In the program, she learned how to write a resume, and was told how she could get her cosmetology license renewed, as it had expired during her incarceration. She took classes at CPCC, got a job working at a local hotel and lined up an apartment for when she would be released.

Starting in housekeeping at the hotel, Yakout was then promoted to the front desk, where she worked through the rest of her sentence. Eventually, she began driving guests to and from events, acting as the hotel’s shuttle service, which inspired her to start her own business, V.M. Transportation Service. During the pandemic, she’s pivoted to transporting freight rather than people in her two sprinter vans.

The Center for Community Transitions
Ebony Thomas Yakout

Yakout credits CCT with not only helping with tangible resources but allowing her to look differently at her whole experience.

“They taught me how to embrace my criminal background, and when I say embrace it, I mean don’t be ashamed of it, learn how to work around it. Explain, ‘This is what it was. That was then and this is now. That has no bearing on where I’m trying to go today,’” she told Queen City Nerve. “A lot of people be embarrassed. You have to explain your criminal background. That’s embarrassing. They taught me how to embrace that and don’t be ashamed. That was my past. Make a bigger future, that’s what it taught me.”

Yakout said she spent $800 in application fees for apartments before finally getting accepted. The constant need to explain her record to people to receive the most mundane services has inspired her to get more involved in reentry advocacy.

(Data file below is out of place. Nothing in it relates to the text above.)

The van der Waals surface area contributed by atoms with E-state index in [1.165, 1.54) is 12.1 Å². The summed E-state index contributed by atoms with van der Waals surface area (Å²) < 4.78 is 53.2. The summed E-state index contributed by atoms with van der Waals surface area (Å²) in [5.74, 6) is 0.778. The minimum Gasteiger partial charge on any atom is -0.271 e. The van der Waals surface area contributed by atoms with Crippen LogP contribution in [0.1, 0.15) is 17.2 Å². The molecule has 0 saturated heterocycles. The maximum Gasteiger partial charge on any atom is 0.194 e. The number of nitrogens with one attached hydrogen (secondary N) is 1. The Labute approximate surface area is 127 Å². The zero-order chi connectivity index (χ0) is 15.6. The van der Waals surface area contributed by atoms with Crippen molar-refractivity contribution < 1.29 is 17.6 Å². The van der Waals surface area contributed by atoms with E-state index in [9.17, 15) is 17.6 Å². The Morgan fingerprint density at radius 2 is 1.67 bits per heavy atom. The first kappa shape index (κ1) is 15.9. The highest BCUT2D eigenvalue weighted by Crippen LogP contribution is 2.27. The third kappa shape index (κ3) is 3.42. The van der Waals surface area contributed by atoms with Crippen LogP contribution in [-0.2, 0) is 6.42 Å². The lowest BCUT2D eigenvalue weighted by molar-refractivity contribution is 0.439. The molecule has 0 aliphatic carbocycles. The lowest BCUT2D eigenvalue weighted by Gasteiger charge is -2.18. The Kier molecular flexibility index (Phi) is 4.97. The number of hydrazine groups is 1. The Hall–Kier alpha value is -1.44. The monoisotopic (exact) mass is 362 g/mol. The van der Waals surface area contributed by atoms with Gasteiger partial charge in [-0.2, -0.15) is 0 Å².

“When I came home my felony was exactly 10 years old, and still I have to explain it, and that’s the worst part of it, when you’re trying to get your life together, it’s hard,” Yakout said. “If I wouldn’t have had CCT, I can definitely tell you, I would have went back selling drugs. This is the thing, what I tried to get the prison system to understand, think about all the other women who don’t get to come to that halfway house, that don’t get the privileges of finding a job. Ten years is a long time. When you come home from 10 years you have absolutely nothing. What do you have? They just let you out into society. When you’re released from prison, you’re just released. So what are those women supposed to do?”

Now, as Funderburg and her staff prepare for an influx of reentries, some of whom will come through her facility and many won’t, she’ll continue her work to answer Yakout’s question, all the while changing the narrative as it exists in Mecklenburg County.

“We lower recidivism when we change the narrative, and the expectation about people who are justice-involved,” Funderburg said. “We can put the math around that, and there’s math that is already out there, but this is how we reduce recidivism and improve employee outcomes, public safety, and savings to the community. Our cost per graduate of our employment program, if they get a living-wage job, which this is intended to open up the employer pool of available jobs, is a savings to the community, and that changes the statistic around poverty being the strongest indicator of recidivism. If employers want to be down for that, we’re here for it.”